Milana Vayntrub | Bio, Age, Life Style And Net Worth

Actress Milana Vayntrub from AT&T talks about her abortion when she was 22: I simply never felt as though it was my child.

When Milana Vayntrub appeared on Rachel Bilson’s program Broad Ideas, she recalled her abortion experience.

The actress, who made her name as AT&T saleswoman “Lily Adams” in advertising for the media corporation, joined Bilson and her co-host Olivia Allen to discuss both her professional and personal lives. Vayntrub was honest regarding having an abortion when she existed 22 while speaking around her activism and opinions concerning Roe v. Wade being overturned.


“Maintaining the youngster was never actually a reflection in my senses. Nothing in me was like weighing the possibilities, she claimed. I was seeing my first boyfriend after graduating from college, who is a terrific guy and remains my good friend, but was not going to be my lifelong partner. I didn’t feel like it was my child since I was working at a job that didn’t pay me enough to even support the life I was living at the time, let alone shoulder the enormous financial burden that a child is.

She continued by describing how, rather of feeling attached to the embryo, she felt that “a seed had been planted in me” and that it was “a polyp that needed to be removed.” She was fortunate to have her mother’s support and health insurance, which allowed her to visit a doctor who performed the abortion by putting her under anaesthesia.

“I was f***ing fine, and I never gave it another thought. I had cramps for two weeks following, but other than that, I had no recollection of having a cyst removed, she added. “I don’t believe around it until I believe the ladies who are in that position and don’t include the opportunity.”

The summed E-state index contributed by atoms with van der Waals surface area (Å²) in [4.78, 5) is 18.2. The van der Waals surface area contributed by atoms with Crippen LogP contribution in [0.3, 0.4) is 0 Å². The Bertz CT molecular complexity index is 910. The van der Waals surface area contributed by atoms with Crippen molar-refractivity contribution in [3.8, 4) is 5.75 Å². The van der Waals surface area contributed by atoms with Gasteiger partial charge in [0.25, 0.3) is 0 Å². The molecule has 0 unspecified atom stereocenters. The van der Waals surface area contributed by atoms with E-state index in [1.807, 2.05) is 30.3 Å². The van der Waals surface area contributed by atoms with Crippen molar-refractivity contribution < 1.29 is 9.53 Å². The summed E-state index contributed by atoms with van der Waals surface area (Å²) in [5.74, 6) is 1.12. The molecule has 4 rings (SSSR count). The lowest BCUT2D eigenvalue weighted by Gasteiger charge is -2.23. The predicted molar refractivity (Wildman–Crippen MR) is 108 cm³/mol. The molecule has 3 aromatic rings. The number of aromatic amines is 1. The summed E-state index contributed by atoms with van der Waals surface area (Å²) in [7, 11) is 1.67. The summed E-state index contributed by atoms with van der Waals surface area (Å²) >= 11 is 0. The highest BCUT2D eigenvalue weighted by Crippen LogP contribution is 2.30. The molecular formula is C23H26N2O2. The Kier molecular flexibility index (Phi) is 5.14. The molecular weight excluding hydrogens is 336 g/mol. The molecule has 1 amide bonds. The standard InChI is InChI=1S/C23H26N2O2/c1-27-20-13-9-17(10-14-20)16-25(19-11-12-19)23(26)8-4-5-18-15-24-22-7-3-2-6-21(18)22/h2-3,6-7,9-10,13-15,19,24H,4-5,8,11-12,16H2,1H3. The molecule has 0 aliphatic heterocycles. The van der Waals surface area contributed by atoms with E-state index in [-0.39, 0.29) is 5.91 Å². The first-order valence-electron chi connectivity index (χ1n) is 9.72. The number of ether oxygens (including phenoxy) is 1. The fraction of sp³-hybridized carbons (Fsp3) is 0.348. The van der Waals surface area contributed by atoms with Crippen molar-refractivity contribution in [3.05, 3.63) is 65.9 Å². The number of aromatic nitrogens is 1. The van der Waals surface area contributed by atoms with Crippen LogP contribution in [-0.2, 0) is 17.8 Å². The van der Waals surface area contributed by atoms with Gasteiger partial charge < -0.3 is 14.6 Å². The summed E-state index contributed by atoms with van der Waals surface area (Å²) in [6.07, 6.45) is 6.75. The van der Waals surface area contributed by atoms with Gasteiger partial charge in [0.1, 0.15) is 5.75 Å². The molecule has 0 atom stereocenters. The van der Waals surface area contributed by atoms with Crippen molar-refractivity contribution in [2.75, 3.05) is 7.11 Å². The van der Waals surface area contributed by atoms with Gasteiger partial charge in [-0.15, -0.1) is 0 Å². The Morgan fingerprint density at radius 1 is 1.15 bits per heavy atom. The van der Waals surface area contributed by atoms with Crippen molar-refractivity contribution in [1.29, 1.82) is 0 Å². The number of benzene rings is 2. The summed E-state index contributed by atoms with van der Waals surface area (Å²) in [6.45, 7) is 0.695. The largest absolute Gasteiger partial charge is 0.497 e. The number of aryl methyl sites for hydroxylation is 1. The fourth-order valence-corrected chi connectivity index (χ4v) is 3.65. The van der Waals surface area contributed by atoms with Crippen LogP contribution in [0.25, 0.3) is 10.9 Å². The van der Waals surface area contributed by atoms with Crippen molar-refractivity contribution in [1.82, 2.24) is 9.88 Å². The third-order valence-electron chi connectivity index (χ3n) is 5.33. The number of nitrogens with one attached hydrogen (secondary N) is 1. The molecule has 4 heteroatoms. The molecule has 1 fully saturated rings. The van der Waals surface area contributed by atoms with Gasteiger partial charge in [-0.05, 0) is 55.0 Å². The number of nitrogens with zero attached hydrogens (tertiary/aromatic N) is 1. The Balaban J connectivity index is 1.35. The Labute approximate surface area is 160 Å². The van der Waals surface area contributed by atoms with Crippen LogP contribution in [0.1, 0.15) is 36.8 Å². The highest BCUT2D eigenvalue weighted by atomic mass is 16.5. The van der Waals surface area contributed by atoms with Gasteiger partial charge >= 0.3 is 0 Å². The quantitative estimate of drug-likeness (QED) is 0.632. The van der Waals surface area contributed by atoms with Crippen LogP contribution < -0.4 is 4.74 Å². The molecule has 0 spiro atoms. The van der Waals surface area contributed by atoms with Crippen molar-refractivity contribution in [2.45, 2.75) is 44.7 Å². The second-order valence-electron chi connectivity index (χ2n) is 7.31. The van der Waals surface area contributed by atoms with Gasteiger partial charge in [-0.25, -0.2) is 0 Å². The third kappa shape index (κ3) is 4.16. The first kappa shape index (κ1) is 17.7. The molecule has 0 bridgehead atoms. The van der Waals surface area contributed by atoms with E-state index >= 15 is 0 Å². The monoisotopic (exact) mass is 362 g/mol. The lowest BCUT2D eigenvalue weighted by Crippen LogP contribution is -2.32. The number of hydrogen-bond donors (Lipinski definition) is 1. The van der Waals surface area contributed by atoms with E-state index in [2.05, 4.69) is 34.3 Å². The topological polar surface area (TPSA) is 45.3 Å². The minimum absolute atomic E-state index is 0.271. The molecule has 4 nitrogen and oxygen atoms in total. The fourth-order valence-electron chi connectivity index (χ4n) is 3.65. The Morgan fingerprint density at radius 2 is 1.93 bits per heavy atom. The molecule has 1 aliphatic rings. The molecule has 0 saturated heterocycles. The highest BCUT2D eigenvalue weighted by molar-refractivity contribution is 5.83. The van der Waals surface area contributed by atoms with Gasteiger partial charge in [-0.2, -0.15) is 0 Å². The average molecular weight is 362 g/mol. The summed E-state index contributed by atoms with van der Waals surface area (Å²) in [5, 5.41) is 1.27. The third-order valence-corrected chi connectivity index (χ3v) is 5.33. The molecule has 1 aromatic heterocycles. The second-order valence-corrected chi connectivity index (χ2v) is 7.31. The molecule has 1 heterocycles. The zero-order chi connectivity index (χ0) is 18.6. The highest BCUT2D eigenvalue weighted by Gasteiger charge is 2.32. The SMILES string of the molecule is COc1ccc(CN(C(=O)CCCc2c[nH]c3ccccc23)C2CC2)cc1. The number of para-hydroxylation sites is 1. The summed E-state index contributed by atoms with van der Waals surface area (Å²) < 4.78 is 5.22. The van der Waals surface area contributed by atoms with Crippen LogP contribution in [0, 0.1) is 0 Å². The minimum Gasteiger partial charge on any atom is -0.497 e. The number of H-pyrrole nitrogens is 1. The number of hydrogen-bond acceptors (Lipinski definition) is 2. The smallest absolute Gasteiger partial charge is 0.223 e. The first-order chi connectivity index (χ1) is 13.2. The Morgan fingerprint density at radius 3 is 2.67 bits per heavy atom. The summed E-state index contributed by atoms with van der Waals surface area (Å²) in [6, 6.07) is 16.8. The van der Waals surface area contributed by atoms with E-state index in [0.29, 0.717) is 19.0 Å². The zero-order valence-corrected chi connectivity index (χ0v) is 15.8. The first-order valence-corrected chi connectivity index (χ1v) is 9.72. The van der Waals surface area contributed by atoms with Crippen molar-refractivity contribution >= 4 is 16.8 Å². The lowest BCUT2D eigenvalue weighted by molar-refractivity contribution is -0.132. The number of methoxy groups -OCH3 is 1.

Vayntrub previously wrote a first-person essay for The Daily Beast in February 2022 in which she detailed her abortion experience and urged readers to defend reproductive rights.

“People, this is not a drill. The constitutional right to an abortion may soon be taken away from all of us who have uteruses. Forced pregnancies and births seem archaic—just like dangerous, covert abortions. Yet here we are,” she remarked in her report at the time. “My freedom to drive conclusions regarding my own body allowed to control how I live my stamina and how I share parenthood. My birth story and my abortion narrative are intertwined in this way.

On the podcast, she brought up this connection once more, saying that the reason her experience carrying and giving birth to her son in May 2020 wasn’t “traumatising” was because she was able to choose what was best for her and her child.

“I could exclusively complete it and want it because I wanted a son. and everything. I had so much patience for myself and for my kid since I genuinely wanted him during the learning process of nursing and the subsequent mending of my body, she added. And if I didn’t, if I had to endure the nauseousness, vomiting, pain, and everything else that comes with the excruciatingly laborious physical effort of carrying a child but didn’t want to, I would doubtless feel resentful of both my country and of my child as well. What a wonderful way to enter the world.

When she was 22, the help of her family and friends meant a lot to her, but she still believes that it’s crucial to let the pregnant person and their doctor make the final decision.

“I believe that in the end, we must trust doctors. We’re not medical experts, so it doesn’t matter what any of us believe about it, she added. “I don’t acknowledge that something in there is a babe, I suppose it’s a foetus, and it is unfailingly entirely up to the mommy,” a patient sounded. “We have to authorize physicians to satisfy the good determinations for their ill Peoples.”

Visit or if you or someone you know needs assistance getting an abortion or for more information and resources. The All Options hotline, which can be reached at 1-888-493-0092, also accepts calls and texts and provides “unconditional, judgment-free support for people in all of their decisions, feelings, and experiences with pregnancy, parenting, abortion, and adoption.”

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